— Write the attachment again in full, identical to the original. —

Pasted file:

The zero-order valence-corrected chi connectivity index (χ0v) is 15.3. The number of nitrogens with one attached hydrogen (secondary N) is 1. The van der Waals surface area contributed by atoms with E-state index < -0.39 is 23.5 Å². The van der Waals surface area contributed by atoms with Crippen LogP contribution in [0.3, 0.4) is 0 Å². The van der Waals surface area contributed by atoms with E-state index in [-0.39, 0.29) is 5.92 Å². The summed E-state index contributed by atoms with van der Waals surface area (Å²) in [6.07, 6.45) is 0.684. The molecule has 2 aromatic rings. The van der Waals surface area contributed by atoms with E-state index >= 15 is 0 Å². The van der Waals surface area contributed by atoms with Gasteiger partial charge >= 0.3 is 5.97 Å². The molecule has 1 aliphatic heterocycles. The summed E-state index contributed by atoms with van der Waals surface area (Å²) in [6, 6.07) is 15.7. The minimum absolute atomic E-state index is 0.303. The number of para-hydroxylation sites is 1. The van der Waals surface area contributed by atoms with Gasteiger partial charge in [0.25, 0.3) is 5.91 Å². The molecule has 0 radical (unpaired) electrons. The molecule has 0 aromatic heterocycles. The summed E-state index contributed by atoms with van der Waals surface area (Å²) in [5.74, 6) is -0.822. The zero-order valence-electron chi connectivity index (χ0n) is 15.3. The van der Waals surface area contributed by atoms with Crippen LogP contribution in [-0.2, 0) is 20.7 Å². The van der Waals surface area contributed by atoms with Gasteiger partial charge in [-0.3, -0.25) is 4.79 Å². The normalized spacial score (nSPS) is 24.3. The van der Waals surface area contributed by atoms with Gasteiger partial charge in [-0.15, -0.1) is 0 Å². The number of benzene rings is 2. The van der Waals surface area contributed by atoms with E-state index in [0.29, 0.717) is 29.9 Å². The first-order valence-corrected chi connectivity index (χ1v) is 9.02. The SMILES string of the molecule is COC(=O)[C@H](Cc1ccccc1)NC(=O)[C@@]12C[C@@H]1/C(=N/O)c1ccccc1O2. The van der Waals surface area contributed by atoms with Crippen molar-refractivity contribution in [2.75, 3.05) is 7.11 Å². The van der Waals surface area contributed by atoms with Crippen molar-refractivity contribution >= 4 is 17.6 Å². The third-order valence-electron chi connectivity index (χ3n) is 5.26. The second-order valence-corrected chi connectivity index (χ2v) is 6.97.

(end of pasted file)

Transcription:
The zero-order valence-corrected chi connectivity index (χ0v) is 15.3. The number of nitrogens with one attached hydrogen (secondary N) is 1. The van der Waals surface area contributed by atoms with E-state index < -0.39 is 23.5 Å². The van der Waals surface area contributed by atoms with Crippen LogP contribution in [0.3, 0.4) is 0 Å². The van der Waals surface area contributed by atoms with E-state index in [-0.39, 0.29) is 5.92 Å². The summed E-state index contributed by atoms with van der Waals surface area (Å²) in [6.07, 6.45) is 0.684. The molecule has 2 aromatic rings. The van der Waals surface area contributed by atoms with E-state index >= 15 is 0 Å². The van der Waals surface area contributed by atoms with Gasteiger partial charge >= 0.3 is 5.97 Å². The molecule has 1 aliphatic heterocycles. The summed E-state index contributed by atoms with van der Waals surface area (Å²) in [6, 6.07) is 15.7. The minimum absolute atomic E-state index is 0.303. The number of para-hydroxylation sites is 1. The van der Waals surface area contributed by atoms with Gasteiger partial charge in [0.25, 0.3) is 5.91 Å². The molecule has 0 radical (unpaired) electrons. The molecule has 0 aromatic heterocycles. The summed E-state index contributed by atoms with van der Waals surface area (Å²) in [5.74, 6) is -0.822. The zero-order valence-electron chi connectivity index (χ0n) is 15.3. The van der Waals surface area contributed by atoms with Crippen LogP contribution in [-0.2, 0) is 20.7 Å². The van der Waals surface area contributed by atoms with Gasteiger partial charge in [-0.3, -0.25) is 4.79 Å². The normalized spacial score (nSPS) is 24.3. The van der Waals surface area contributed by atoms with Gasteiger partial charge in [-0.15, -0.1) is 0 Å². The number of benzene rings is 2. The van der Waals surface area contributed by atoms with E-state index in [0.29, 0.717) is 29.9 Å². The first-order valence-corrected chi connectivity index (χ1v) is 9.02. The SMILES string of the molecule is COC(=O)[C@H](Cc1ccccc1)NC(=O)[C@@]12C[C@@H]1/C(=N/O)c1ccccc1O2. The van der Waals surface area contributed by atoms with Crippen molar-refractivity contribution in [2.75, 3.05) is 7.11 Å². The van der Waals surface area contributed by atoms with Crippen molar-refractivity contribution >= 4 is 17.6 Å². The third-order valence-electron chi connectivity index (χ3n) is 5.26. The second-order valence-corrected chi connectivity index (χ2v) is 6.97.